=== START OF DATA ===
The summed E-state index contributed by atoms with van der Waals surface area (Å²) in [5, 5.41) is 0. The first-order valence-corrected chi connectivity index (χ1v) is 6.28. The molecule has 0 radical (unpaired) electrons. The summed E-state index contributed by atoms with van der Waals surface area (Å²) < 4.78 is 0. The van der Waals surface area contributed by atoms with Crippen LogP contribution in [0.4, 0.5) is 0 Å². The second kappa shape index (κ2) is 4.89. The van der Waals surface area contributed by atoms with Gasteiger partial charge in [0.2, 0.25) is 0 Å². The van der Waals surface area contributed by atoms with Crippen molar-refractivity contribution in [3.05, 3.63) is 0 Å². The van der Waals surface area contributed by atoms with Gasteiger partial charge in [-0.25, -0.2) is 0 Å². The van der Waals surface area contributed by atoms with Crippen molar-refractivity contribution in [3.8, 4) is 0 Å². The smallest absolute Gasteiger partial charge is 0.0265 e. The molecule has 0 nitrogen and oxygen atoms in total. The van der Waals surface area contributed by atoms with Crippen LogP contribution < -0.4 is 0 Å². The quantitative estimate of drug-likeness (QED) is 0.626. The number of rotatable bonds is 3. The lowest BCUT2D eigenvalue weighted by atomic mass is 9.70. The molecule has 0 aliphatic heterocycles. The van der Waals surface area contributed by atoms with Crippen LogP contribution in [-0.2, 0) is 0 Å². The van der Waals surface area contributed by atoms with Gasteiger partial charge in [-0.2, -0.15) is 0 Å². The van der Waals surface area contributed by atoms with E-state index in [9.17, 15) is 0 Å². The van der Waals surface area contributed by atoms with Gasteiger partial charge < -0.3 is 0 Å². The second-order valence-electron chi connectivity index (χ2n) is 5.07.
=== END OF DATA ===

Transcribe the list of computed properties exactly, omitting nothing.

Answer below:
The summed E-state index contributed by atoms with van der Waals surface area (Å²) in [5, 5.41) is 0. The first-order valence-corrected chi connectivity index (χ1v) is 6.28. The molecule has 0 radical (unpaired) electrons. The summed E-state index contributed by atoms with van der Waals surface area (Å²) < 4.78 is 0. The van der Waals surface area contributed by atoms with Crippen LogP contribution in [0.4, 0.5) is 0 Å². The second kappa shape index (κ2) is 4.89. The van der Waals surface area contributed by atoms with Gasteiger partial charge in [0.2, 0.25) is 0 Å². The van der Waals surface area contributed by atoms with Crippen molar-refractivity contribution in [3.05, 3.63) is 0 Å². The van der Waals surface area contributed by atoms with Gasteiger partial charge in [-0.25, -0.2) is 0 Å². The van der Waals surface area contributed by atoms with Crippen molar-refractivity contribution in [3.8, 4) is 0 Å². The smallest absolute Gasteiger partial charge is 0.0265 e. The molecule has 0 nitrogen and oxygen atoms in total. The van der Waals surface area contributed by atoms with Crippen LogP contribution < -0.4 is 0 Å². The quantitative estimate of drug-likeness (QED) is 0.626. The number of rotatable bonds is 3. The lowest BCUT2D eigenvalue weighted by atomic mass is 9.70. The molecule has 0 aliphatic heterocycles. The van der Waals surface area contributed by atoms with Crippen LogP contribution in [-0.2, 0) is 0 Å². The van der Waals surface area contributed by atoms with Gasteiger partial charge in [-0.2, -0.15) is 0 Å². The van der Waals surface area contributed by atoms with E-state index in [9.17, 15) is 0 Å². The van der Waals surface area contributed by atoms with Gasteiger partial charge < -0.3 is 0 Å². The second-order valence-electron chi connectivity index (χ2n) is 5.07.